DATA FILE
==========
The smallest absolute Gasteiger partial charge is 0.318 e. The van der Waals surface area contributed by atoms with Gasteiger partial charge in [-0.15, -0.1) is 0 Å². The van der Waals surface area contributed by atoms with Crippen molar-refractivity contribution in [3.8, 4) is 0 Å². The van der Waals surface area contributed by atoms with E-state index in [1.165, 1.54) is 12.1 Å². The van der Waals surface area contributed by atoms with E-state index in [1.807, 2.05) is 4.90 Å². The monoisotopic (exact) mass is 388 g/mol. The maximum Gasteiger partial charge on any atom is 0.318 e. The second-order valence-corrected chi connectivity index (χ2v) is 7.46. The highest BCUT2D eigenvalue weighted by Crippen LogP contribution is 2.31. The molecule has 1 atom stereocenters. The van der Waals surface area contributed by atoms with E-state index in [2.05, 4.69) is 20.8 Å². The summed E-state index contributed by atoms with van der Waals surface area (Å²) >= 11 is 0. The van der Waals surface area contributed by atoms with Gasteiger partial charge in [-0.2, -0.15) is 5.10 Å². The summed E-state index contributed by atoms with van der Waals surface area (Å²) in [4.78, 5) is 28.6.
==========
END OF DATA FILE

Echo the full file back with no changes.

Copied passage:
The smallest absolute Gasteiger partial charge is 0.318 e. The van der Waals surface area contributed by atoms with Gasteiger partial charge in [-0.15, -0.1) is 0 Å². The van der Waals surface area contributed by atoms with Crippen molar-refractivity contribution in [3.8, 4) is 0 Å². The van der Waals surface area contributed by atoms with E-state index in [1.165, 1.54) is 12.1 Å². The van der Waals surface area contributed by atoms with E-state index in [1.807, 2.05) is 4.90 Å². The monoisotopic (exact) mass is 388 g/mol. The maximum Gasteiger partial charge on any atom is 0.318 e. The second-order valence-corrected chi connectivity index (χ2v) is 7.46. The highest BCUT2D eigenvalue weighted by Crippen LogP contribution is 2.31. The molecule has 1 atom stereocenters. The van der Waals surface area contributed by atoms with E-state index in [2.05, 4.69) is 20.8 Å². The summed E-state index contributed by atoms with van der Waals surface area (Å²) >= 11 is 0. The van der Waals surface area contributed by atoms with Gasteiger partial charge in [-0.2, -0.15) is 5.10 Å². The summed E-state index contributed by atoms with van der Waals surface area (Å²) in [4.78, 5) is 28.6.